5G and the future workforceNovember 09, 2018
By Adam Nickerson, Consultant, FarrPoint
5G might not be available in the UK yet, but it is just around the corner. For example, in October, EE launched its first live 5G trial in the UK, Vodafone recently announced 5G trials in seven UK cities starting at the end of this year and 3 have just announced updates on their £2bn investment. If your business hasn’t been paying attention yet, now is the time.
The latest generation of mobile cellular networks, 5G will mean lower latency, higher data rates, and better reliability for mobile communications. This means networks will be able to support richer and more sophisticated applications – including those relying on video and augmented reality, greater numbers of devices (crucial in Internet of Things (IoT) contexts), and retain reliability even while users are on the move or in remote locations.
But what does this mean for your business?
The connected workforce becomes a reality
5G will likely have the most powerful impact in terms of remote and mobile working.
Remote field operatives in traditional ‘blue collar’ sectors such as construction, energy and utilities, transport and logistics, are already often equipped with smartphones, tablets or ruggedised mobile devices to support their mobile working. This might be simply to receive instructions and give feedback to a centralised office – increasingly, it involves more sophisticated applications for managing tasks and even giving instructions and guidance on the move. 5G will enable those applications to become far richer and more data-intensive – and those workers to be more productive and less reliant on regular visits back to the office.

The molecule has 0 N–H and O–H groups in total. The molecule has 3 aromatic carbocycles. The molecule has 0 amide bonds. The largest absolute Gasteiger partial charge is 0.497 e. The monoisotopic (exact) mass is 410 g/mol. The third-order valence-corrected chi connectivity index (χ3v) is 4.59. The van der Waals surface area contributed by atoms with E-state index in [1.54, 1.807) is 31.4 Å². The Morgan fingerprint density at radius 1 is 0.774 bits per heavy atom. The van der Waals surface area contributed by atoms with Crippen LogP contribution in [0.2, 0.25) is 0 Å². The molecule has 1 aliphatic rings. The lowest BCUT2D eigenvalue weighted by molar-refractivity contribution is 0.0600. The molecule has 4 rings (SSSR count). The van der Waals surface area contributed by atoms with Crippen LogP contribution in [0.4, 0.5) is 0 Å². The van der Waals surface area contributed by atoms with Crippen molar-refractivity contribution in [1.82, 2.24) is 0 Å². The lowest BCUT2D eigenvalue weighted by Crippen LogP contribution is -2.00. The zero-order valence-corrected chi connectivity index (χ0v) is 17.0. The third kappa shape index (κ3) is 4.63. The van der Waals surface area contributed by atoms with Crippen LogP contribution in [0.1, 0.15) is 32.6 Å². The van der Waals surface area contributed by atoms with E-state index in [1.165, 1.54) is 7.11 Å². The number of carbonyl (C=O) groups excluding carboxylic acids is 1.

In more corporate ‘white collar’ environments the same benefits will be felt. Mobile workers who currently rely on WiFi hotspots or 4G mobile broadband to work whilst travelling or from home will instead be able to connect to their enterprise accounts and applications using general mobile cellular networks. As 5G matures, augmented reality and even hologram applications will make virtual meetings more immersive and engaging then ever before. Imagine a worker sitting on a train, using a contact lens to participate in a virtual meeting whereby their colleagues appear as avatars. This may not be far off.
No matter what sector businesses operate in, the implications for their IT and datacentre environments will be very similar. Hybrid networks, which combine on-premise and cloud-based elements, are already the norm for enterprise IT, and 5G will form a key part of this. Such networks will become more available, more reliable and in a sense more intelligent due to being agnostic of the underlying connectivity at the safe outlying boundaries of the network - the ‘edge’. Essentially the network edge can be pushed further out towards the user, which creates a distributed environment, with localised connected compute and storage in mini islands of the cloud.
In turn, this means that enterprises will have less and less reliance on traditional datacentre environments. Ultimately, 5G will reach the equivalent of an on-site LAN connection in terms of speed, reliability and security, which means that increasingly critical applications will be pushed further out into the network and closer to the ender user, simply because the network is more reliable and more trusted. The implications of this from a performance and availability perspective are really powerful.
A productivity game changer
5G is the route to more productive mobile working, greater collaboration both nationally and internationally, more immersive working experiences and even greater automation. It could have a transformative impact in a whole range of sectors. Is your business starting to get ready?